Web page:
Despite an interim head coach, an uncertain future, and a recent swoon that has seen the team lose seven of its last nine games, the Milwaukee Bucks are in no danger of losing the final playoff spot in the Eastern bracket. The team is six and a half games up on the ninth-place Philadelphia 76ers, even after falling to Philly on Wednesday night in a game that saw Bucks guard Brandon Jennings miss the entire fourth quarter.
Brandon didn’t miss it due to injury, it should be pointed out. He missed it because prior to the fourth quarter Jennings had missed all three shots from the field in an invisible performance. Interim head coach Jim Boylan decided to sit the fourth-year guard for the last 12 minutes, and things didn’t exactly work out following the decision. Here’s Jennings, as quoted by Dan Gelston of the Associated Press, following the loss:
With the Bucks in the playoff chase, Jennings was benched in the fourth quarter, and wondered why he was singled out.
''I don't see any All-Stars in this locker room,'' he said.
''I think that everyone should be held accountable,'' he said. ''There's no maxed-out players in this locker room. So don't try to put me on a pedestal and just give everyone else the freedom to do whatever they want.''
The Bucks were up 78-76 entering the fourth quarter. With Jennings on the bench and the team running a big lineup featuring a hybrid perimeter rotation with Monta Ellis, J.J. Redick, and Mike Dunleavy Jr., the team scored just 14 points in the fourth as the 76ers moved ahead for the 100-92 win. This came on the heels of a 30-point third quarter. Jennings went on to mention that this was the third time he’s taken in such a benching, all under coach Boylan.
As was the case when Boylan unsuccessfully replaced Scott Skiles as an interim head coach in Chicago five years ago, the shine has sort of faded with the current interim head man as he works in Milwaukee. Boylan is 18-20 as Bucks coach, following up on Skiles’ (who was far from beloved by his players) 16-16 record. The Bucks held tight at the trade deadline to Jennings and Samuel Dalembert and added Redick to a mix that needed some outside shooting. The team is just 8-9 following the trade deadline, though.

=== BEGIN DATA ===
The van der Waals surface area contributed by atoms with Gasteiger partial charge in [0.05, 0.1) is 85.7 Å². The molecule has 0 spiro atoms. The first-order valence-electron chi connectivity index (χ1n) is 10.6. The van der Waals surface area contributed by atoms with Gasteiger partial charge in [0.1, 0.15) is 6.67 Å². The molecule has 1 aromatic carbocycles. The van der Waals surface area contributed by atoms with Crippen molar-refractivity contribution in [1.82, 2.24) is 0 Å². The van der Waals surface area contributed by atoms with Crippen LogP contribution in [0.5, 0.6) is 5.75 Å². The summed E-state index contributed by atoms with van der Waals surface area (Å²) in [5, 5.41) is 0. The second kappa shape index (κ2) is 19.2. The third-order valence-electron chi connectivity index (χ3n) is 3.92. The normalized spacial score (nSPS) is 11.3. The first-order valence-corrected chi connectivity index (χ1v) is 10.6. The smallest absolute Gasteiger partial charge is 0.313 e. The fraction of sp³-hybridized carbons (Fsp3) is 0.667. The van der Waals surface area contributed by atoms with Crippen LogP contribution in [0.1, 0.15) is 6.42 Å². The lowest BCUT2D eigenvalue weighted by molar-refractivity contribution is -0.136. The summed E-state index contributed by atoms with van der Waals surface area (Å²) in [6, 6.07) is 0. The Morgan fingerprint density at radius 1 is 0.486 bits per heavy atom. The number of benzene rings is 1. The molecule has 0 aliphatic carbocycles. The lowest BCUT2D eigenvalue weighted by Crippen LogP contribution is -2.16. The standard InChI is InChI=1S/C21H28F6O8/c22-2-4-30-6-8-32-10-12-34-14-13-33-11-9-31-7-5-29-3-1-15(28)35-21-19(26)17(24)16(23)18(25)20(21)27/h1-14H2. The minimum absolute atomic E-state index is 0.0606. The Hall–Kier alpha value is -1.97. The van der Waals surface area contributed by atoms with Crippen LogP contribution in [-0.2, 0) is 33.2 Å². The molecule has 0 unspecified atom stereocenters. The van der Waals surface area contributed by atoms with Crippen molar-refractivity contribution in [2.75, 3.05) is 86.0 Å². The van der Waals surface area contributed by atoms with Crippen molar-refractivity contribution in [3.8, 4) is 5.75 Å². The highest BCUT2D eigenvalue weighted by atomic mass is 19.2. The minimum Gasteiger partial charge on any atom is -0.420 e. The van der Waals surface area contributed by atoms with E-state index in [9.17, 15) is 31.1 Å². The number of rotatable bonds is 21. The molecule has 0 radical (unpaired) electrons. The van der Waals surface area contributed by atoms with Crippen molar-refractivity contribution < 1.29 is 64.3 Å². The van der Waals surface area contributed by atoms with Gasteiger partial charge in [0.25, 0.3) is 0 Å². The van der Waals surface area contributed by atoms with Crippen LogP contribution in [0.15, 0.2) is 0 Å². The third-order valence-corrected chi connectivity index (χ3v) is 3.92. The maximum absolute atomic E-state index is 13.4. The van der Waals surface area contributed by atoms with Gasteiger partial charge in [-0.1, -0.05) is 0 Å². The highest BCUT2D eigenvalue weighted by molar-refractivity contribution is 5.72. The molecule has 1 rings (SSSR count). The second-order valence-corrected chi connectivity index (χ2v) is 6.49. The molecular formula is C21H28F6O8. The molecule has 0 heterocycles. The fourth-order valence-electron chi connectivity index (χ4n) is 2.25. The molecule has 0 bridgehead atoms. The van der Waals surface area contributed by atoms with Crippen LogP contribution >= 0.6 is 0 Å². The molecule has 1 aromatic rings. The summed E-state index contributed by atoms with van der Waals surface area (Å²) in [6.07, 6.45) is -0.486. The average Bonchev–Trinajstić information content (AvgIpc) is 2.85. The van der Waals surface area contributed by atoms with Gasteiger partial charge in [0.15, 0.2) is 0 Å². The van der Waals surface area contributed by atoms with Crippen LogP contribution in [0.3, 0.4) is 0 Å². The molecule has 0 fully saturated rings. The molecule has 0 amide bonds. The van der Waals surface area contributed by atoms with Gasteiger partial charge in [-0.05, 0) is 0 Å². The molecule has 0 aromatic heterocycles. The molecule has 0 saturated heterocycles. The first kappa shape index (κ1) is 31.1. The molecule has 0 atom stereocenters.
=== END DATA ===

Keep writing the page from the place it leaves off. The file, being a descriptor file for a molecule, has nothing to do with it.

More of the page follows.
Jennings is a big part of that swoon. He’s hit for just five of his last 33 shots from the field over the last three games. Raw stats, though, don’t appear to be Boylan’s concern. From the Milwaukee Journal-Sentinel:
"At the point of attack, you need to have some intensity," Boylan said. "That was a little bit lacking tonight.
"I just felt I needed to do something to try to energize our team. We played with pretty good energy toward the end of the first half, and then we came out in the second half and we were right back to how we had started the game."
"When you play that position (point guard) there comes a lot of responsibility," Boylan said. "The offense is initiated from that position. The talent at that position in this league is outstanding.
"So you have to bring it every single night, at both ends of the floor. If that's not happening, you need to do something. I just felt I needed to do something tonight, so that's what I did."
It’s understandable, the benching. But the whole quarter? With your team going from 30 to 14 points? Boylan may not like Jennings’ body language, but he’s subscribing to the Scott Skiles’ method of either/or coaching, and games can’t work that way. Good coaches find a way to move someone back into the mix, and out of the funk.
And for the Bucks as a whole, this speaks to an uneasy understanding of just who Brandon Jennings is, four years on. You’re going to have to deal with these poor shooting nights, because he’s not all that great at scoring the basketball in ways that can put teams over the top.
The Bucks have hung on to Jennings for years, mindful that the same long two-point jumpers and inability to score efficiently can in an instant dissipate and turn Jennings into the lights-out scorer that flips games around. Sure, it’s a one in five shot – Jennings has basically played a slightly improving version of the same game for years – but this is the shot that the Bucks embraced years ago.
To give up on Jennings late in a game, with the team reeling and the playoffs approaching, just to make a point? Seems a bit off, Jim Boylan.
Kurt Helin at Pro Basketball Talk, the guy that introduced me to Jennings’ frustrations earlier today, had a marvelous take:
Still, Jennings fell well below any reasonable standard last night. But he also limited his impact. He took just three shots and had no turnovers. Some players force the issue to protect their per-game averages, but Jennings just allowed teammates who were having better games to take over.
It’s not the 0-for-3, no-turnover nights that kill you. It’s the 3-for-14, six-turnover nights that kill you. Jennings played like he understood the difference.
The Bucks have a point guard that doesn’t shoot well and isn’t a franchise player, but wants to be treated like one. They also have a head coach they haven’t committed to beyond this season that tends to throw the point guard out with the bathwater when things aren’t going well. They’ve lost seven of nine, and will take on the Miami Heat in the first round of the playoffs.